Victor/Victoria is the wonderful gender bending musical currently in production at London Bridge’s Southwark Playhouse.
The Little Dog Laughed is an excellent, well written play flitting between New York and LA, and tells the story of Mitchell (Rupert Friend), Diane (Tamsin Greig), Alex (Harry Lloyd) and Ellen (Gemma Aterton), satirising Hollywood and its attitudes towards its stars, their lovers and those that fall between
Megan Mullally & Supreme Music Program has descended onto the Vaudeville Theatre, the first time the lady from Will & Grace and her posse have performed outside of the United States. With a mixture of alternative jazz, rhythm n blues and swing, this songstress proves that she has more talents than meets the eye.
Take five talented Drag Queens, mix in a plethora of past and present Divas and you have ‘Drag Divas’, on at The Arts Theatre in the West End.
Or You Could Kiss Me, in the Cottesloe Theatre at the National Theatre, is an evocative and emotional semi-autobiographical story of a gay elderly couple – one suffering from emphysema, the other his (now) carer – and depicts their life from true events when they first met in South Africa in 1971 to their fictional, but no less moving, twilight days in 2036.
Already an interesting story becomes even more arresting as it is brought to life by Handspring Puppet Company, who excelled with ‘War Horse’. Here, instead of animals, they have created two sets of virtually life-sized puppets, Mr A and Mr B – one set is the elderly couple, the second their younger selves. Both pairs are outstanding and, when on stage at the same time, a Dorian Gray-esque moment is brought to the production, showing the audience how frail our bodies are, and how frail they become.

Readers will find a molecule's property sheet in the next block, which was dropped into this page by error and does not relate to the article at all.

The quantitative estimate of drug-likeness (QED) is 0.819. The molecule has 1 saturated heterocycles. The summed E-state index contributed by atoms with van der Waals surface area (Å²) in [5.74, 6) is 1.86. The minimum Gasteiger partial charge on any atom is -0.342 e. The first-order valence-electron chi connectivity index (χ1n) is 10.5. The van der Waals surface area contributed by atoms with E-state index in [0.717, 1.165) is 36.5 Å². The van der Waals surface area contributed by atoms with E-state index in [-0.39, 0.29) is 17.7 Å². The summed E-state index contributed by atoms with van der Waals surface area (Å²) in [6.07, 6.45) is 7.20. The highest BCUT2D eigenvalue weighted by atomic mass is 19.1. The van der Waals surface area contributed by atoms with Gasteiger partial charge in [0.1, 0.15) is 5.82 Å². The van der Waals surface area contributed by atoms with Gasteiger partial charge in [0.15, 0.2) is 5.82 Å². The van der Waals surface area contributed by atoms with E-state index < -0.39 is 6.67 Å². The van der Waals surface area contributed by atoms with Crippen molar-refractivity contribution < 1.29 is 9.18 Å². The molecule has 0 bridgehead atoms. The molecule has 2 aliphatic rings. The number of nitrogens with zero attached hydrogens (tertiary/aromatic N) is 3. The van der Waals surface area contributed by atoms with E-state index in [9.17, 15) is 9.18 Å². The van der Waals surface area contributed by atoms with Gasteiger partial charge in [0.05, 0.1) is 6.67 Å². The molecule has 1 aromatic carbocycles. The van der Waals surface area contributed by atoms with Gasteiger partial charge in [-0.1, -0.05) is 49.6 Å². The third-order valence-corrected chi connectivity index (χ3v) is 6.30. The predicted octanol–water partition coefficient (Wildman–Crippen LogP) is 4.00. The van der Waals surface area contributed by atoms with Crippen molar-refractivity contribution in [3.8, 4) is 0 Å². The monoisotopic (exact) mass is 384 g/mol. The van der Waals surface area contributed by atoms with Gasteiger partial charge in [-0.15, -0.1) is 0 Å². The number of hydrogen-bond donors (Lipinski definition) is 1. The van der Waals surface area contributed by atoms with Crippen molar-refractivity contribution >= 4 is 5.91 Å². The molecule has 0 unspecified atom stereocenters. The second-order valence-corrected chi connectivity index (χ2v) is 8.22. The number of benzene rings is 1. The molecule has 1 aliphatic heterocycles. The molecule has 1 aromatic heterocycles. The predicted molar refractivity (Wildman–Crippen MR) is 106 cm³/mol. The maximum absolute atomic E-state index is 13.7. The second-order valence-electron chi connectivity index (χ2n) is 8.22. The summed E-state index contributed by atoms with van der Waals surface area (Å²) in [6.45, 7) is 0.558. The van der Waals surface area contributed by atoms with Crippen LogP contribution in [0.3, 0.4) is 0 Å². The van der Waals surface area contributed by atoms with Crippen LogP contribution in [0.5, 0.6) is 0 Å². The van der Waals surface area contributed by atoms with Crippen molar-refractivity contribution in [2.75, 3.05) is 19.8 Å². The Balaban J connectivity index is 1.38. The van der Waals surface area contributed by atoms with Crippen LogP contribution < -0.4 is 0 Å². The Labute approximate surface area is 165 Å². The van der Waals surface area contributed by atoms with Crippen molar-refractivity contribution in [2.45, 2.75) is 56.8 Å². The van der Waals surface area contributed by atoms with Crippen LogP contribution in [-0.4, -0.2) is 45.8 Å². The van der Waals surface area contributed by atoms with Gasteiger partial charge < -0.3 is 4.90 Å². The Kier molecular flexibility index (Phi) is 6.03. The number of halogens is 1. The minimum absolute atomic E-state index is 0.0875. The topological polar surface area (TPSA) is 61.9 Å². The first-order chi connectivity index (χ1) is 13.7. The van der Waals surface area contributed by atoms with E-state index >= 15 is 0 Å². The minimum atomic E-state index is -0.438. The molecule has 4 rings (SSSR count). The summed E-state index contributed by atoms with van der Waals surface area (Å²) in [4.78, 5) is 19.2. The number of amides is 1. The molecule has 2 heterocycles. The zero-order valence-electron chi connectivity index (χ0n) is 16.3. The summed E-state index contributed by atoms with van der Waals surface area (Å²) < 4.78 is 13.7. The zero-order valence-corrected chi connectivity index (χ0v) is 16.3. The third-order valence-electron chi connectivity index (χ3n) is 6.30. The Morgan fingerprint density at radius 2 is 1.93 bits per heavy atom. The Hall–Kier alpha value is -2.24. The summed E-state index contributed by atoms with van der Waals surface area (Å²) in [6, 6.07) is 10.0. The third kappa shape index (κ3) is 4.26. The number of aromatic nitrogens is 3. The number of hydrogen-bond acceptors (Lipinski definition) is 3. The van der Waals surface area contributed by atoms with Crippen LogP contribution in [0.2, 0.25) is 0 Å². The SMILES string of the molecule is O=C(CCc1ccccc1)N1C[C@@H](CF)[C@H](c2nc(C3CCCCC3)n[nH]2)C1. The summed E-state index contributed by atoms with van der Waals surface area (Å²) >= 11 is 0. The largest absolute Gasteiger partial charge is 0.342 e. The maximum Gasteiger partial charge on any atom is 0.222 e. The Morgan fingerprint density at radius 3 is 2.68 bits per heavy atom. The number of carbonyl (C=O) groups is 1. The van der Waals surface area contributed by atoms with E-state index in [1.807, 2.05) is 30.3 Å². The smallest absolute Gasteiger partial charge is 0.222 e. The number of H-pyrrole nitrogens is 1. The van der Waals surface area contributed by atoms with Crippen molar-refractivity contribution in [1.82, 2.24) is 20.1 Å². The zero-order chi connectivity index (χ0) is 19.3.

Of course, being puppets, they are unable to speak so the puppeteers bring the script, and their movements, to life. It is undeniable the incredible love they have for their puppets and they handle them with almost balletic poise, especially when their younger selves literally dive and swim around them in flashbacks.
There are some wonderful moments that glow in this production – a party scene so inviting you feel part of the action, the protective family pet and a car journey that floats around the set. However, the character that glues the entire show together is Adjoa Andoh, who plays a variety of roles from the nurse in the hospital to the old men’s cook. Adjoa has appeared in shows such as Dr Who, Eastenders and Brass Eye, and it is her characterisations that make Or You Could Kiss Me even more watchable. She shines on stage and without her a certain depth and warmth to the show would have been lacking.
My one criticism involves the suspension of disbelief. You are invited into Mr A and Mr B’s lives and, as puppets, this is already asking your imagination to do extra work. Unfortunately sometimes there are as many as 5 puppeteers working on them that, as you find yourself being drawn in by the puppets captivating black, almost soulless, eyes, the spell is broken by a puppeteer walking in front. Granted, the handlers double up for various roles, like hospital nurses, but it is diverting and, occasionally, you may find yourself wondering what this show could have been without the puppets.
Having said that the story was always intended to be told this way. It is highly original, almost experimental in places, and is a true indictment of what happens when the imagination is allowed to take flight.
Or You Could Kiss Me is on at the Cottesloe Theatre at the National until 18th November.
Length is approximately 1hr 50 minutes with no interval.
Tickets - £10-£32 https://ticketing.nationaltheatre.org.uk/production.aspx?performanceNumber=15485
Free tickets for 15-25yr olds with Entry Pass (find out more about Entry Pass here http://www.nationaltheatre.org.uk/51786/entry-pass/love-theatre-join-entry-pass.html)
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